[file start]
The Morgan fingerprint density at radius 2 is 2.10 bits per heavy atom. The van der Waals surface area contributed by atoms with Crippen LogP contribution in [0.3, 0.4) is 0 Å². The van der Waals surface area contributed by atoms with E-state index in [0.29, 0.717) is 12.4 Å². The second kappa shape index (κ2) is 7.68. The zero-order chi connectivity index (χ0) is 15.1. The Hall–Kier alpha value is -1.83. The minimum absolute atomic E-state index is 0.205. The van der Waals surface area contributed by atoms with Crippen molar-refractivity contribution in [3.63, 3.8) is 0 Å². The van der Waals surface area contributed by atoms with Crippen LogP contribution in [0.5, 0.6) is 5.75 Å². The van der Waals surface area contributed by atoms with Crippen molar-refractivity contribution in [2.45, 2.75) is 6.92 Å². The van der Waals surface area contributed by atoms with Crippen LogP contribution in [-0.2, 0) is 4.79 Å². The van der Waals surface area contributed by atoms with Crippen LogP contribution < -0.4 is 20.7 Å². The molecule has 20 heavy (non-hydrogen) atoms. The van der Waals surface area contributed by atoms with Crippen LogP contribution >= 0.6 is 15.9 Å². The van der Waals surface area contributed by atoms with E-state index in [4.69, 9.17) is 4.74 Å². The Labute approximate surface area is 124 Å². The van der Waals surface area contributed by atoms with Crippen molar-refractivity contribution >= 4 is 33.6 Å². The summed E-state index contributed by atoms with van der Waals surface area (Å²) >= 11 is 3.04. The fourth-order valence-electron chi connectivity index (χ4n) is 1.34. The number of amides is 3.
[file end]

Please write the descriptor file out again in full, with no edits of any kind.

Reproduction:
The Morgan fingerprint density at radius 2 is 2.10 bits per heavy atom. The van der Waals surface area contributed by atoms with Crippen LogP contribution in [0.3, 0.4) is 0 Å². The van der Waals surface area contributed by atoms with E-state index in [0.29, 0.717) is 12.4 Å². The second kappa shape index (κ2) is 7.68. The zero-order chi connectivity index (χ0) is 15.1. The Hall–Kier alpha value is -1.83. The minimum absolute atomic E-state index is 0.205. The van der Waals surface area contributed by atoms with Crippen molar-refractivity contribution in [3.63, 3.8) is 0 Å². The van der Waals surface area contributed by atoms with Crippen LogP contribution in [0.5, 0.6) is 5.75 Å². The van der Waals surface area contributed by atoms with Crippen molar-refractivity contribution in [2.45, 2.75) is 6.92 Å². The van der Waals surface area contributed by atoms with Crippen LogP contribution in [-0.2, 0) is 4.79 Å². The van der Waals surface area contributed by atoms with Crippen LogP contribution < -0.4 is 20.7 Å². The molecule has 20 heavy (non-hydrogen) atoms. The van der Waals surface area contributed by atoms with Crippen LogP contribution >= 0.6 is 15.9 Å². The van der Waals surface area contributed by atoms with E-state index in [4.69, 9.17) is 4.74 Å². The Labute approximate surface area is 124 Å². The van der Waals surface area contributed by atoms with Crippen molar-refractivity contribution >= 4 is 33.6 Å². The summed E-state index contributed by atoms with van der Waals surface area (Å²) >= 11 is 3.04. The fourth-order valence-electron chi connectivity index (χ4n) is 1.34. The number of amides is 3.